Like all great loves, it is impossible for any criticism to dilute the adrenalin of pure, unadulterated worship. “You know, he doesn’t really love you. He’s simply using you because it’s convenient,” bounces like so many pebbles against armor. “It’s not true!” they declare, a Kathy-Bates-in-Misery look creeping into their eyes. “Some day he’ll realize he really loves me! Some day he’ll see that we’re meant to be together always!” And, much of the time, that’s when we start slowly backing away.

Gay conservatives, on the other hand, are generally cynical adults. While some decry it as nothing more than jaded bitterness, cynicism is a characteristic wrought of experience and the wisdom that accompanies it. The Republican Party is not our true love, nor particularly a love. They are a friend we generally respect without feeling a need to be inexpressibly loyal to their every belief. We realize grown adults may reasonably disagree with one another without destroying a friendship and indignantly declaring, “You don’t love me!” before flouncing out of the room.

While I cannot speak for all gay conservatives, I know my place in the Republican Party. They are my allies on a variety of issues, which is why we are friends in the first place. But I do not paint them in shades of rose. There are a great many things I disagree with them on, and I have no problem saying so. What they dislike about me, I recognize. Though I will not change my life, I will neither reject them wholly.

You see, it is about being honest. Gay conservatives have no problem seeing their situation honestly. We know there is a large swath of religious evangelicals who are vehemently opposed to things like gay marriage and adoption. Instead of engaging in a shrill, emotional breakdown, we choose the path of reasoned discourse and steady persuasion.

Gay liberals don’t want a discussion. They want what they want, and they want it right now, to hell with everyone else. Should you deny them these things you are the enemy. You are mean, nasty parent who doesn’t understand them, and why don’t you love them, why do you hate them so much, and I’m never speaking to you again! Queue door slamming.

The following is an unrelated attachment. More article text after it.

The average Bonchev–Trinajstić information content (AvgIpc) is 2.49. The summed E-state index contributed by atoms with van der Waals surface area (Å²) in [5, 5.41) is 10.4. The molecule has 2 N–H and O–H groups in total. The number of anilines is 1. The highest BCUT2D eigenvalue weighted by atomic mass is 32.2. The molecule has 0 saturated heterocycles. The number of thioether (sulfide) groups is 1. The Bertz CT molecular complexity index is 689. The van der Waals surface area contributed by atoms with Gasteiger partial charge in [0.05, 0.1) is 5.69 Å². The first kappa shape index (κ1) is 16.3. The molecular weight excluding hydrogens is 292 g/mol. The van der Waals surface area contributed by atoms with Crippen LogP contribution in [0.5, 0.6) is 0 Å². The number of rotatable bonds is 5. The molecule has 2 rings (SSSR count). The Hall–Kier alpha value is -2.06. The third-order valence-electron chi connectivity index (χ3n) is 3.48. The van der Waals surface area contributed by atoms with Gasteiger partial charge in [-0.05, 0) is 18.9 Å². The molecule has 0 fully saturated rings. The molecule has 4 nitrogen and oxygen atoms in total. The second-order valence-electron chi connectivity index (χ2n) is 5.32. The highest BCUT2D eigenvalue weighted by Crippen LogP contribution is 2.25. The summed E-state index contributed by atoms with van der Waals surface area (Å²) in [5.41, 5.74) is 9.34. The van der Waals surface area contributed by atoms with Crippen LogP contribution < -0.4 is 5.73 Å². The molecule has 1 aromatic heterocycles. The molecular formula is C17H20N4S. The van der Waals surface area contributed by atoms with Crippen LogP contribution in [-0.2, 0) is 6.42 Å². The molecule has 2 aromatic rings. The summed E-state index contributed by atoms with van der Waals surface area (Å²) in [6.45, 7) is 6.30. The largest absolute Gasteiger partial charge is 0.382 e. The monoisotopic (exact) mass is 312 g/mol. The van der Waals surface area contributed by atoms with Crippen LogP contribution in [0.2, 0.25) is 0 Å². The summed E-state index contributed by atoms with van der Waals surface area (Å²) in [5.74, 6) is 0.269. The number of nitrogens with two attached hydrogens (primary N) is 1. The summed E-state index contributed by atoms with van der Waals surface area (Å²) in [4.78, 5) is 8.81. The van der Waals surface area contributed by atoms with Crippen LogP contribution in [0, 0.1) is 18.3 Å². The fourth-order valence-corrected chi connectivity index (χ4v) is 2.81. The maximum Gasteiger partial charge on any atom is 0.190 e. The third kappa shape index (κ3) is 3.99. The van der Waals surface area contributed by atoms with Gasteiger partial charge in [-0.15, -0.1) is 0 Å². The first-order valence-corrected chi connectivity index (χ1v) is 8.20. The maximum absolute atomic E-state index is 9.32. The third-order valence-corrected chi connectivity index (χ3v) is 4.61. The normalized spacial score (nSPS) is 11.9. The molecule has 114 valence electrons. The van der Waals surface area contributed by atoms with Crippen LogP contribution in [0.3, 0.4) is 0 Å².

So, stupidly, we try to talk to gay liberals in a calm, rational tone of voice and are met with accusations and tantrums and “How dare you talk about my love that way?!” They don’t want to hear it. We cannot tell them that perhaps the anti-war movement isn’t a good idea, as it allies itself with multicultural forces that make the Religious Right seem positively gay-friendly. I can say I really dislike Pat Robertson, but few on the gay Left can will themselves to recognize the racist, anti-Americanism inherent in organizations like International A.N.S.W.E.R. Cindy Sheehan can declare the Iraq war a conspiracy of American Jews, and nary an eyebrow is lifted against this intolerance. With a driving need to be loved and accepted, the gay Left will swallow anything and everything they are told to swallow. Not only swallow it, but actively promote it.

The Democratic Party and attendant politicians can oppose gay marriage, support the repealing of gay rights, treat homosexuals with general disdain in private - if not in public as the Jeff Ganon episode revealed – and it just doesn’t matter. Gay liberals will lie to themselves and others, because they believe there is someone in this world who unconditionally loves them, and someday the rest of us will see it.

It just isn’t so. And when the necessary growing up is done and these illusions are shattered, I can say from personal experience it will be inexpressibly painful. But, like all parents, we conservatives will be standing by, as patiently as we possibly can, waiting to catch our family when they fall.

Until then, the battle to force them into adulthood continues.